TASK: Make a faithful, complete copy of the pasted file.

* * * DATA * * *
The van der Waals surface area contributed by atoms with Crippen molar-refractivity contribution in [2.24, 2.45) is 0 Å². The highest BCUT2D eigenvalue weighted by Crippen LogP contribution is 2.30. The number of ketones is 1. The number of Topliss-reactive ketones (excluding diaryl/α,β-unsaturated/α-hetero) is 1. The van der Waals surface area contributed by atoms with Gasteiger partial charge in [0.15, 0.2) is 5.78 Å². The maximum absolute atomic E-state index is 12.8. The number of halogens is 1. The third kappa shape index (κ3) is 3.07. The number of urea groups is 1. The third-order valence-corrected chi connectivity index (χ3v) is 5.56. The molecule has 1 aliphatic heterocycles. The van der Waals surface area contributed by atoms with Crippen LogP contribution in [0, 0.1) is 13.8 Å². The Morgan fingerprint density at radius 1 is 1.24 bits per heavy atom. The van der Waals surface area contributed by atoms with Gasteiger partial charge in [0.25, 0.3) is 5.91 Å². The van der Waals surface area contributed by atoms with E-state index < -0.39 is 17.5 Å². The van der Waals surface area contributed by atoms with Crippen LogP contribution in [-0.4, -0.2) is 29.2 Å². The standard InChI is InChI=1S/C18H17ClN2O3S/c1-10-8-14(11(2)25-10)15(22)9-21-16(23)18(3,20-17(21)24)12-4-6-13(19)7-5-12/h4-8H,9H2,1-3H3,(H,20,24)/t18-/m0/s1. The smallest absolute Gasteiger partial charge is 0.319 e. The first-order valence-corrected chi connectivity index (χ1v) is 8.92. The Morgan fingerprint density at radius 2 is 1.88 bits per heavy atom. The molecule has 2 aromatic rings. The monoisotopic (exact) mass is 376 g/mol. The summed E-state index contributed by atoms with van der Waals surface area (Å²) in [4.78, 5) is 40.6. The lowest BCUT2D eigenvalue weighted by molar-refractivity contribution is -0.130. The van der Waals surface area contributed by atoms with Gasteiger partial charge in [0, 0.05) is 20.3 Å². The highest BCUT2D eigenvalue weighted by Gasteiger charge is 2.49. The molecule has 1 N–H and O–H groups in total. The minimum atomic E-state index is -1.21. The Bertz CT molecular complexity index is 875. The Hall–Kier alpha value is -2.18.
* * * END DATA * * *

The van der Waals surface area contributed by atoms with Crippen molar-refractivity contribution in [2.24, 2.45) is 0 Å². The highest BCUT2D eigenvalue weighted by Crippen LogP contribution is 2.30. The number of ketones is 1. The number of Topliss-reactive ketones (excluding diaryl/α,β-unsaturated/α-hetero) is 1. The van der Waals surface area contributed by atoms with Gasteiger partial charge in [0.15, 0.2) is 5.78 Å². The maximum absolute atomic E-state index is 12.8. The number of halogens is 1. The third kappa shape index (κ3) is 3.07. The number of urea groups is 1. The third-order valence-corrected chi connectivity index (χ3v) is 5.56. The molecule has 1 aliphatic heterocycles. The van der Waals surface area contributed by atoms with Crippen LogP contribution in [0, 0.1) is 13.8 Å². The Morgan fingerprint density at radius 1 is 1.24 bits per heavy atom. The van der Waals surface area contributed by atoms with Gasteiger partial charge in [0.25, 0.3) is 5.91 Å². The van der Waals surface area contributed by atoms with E-state index < -0.39 is 17.5 Å². The van der Waals surface area contributed by atoms with Crippen LogP contribution in [-0.4, -0.2) is 29.2 Å². The standard InChI is InChI=1S/C18H17ClN2O3S/c1-10-8-14(11(2)25-10)15(22)9-21-16(23)18(3,20-17(21)24)12-4-6-13(19)7-5-12/h4-8H,9H2,1-3H3,(H,20,24)/t18-/m0/s1. The smallest absolute Gasteiger partial charge is 0.319 e. The first-order valence-corrected chi connectivity index (χ1v) is 8.92. The Morgan fingerprint density at radius 2 is 1.88 bits per heavy atom. The molecule has 2 aromatic rings. The monoisotopic (exact) mass is 376 g/mol. The summed E-state index contributed by atoms with van der Waals surface area (Å²) in [4.78, 5) is 40.6. The lowest BCUT2D eigenvalue weighted by molar-refractivity contribution is -0.130. The van der Waals surface area contributed by atoms with Gasteiger partial charge in [0, 0.05) is 20.3 Å². The highest BCUT2D eigenvalue weighted by Gasteiger charge is 2.49. The molecule has 1 N–H and O–H groups in total. The minimum atomic E-state index is -1.21. The Bertz CT molecular complexity index is 875. The Hall–Kier alpha value is -2.18.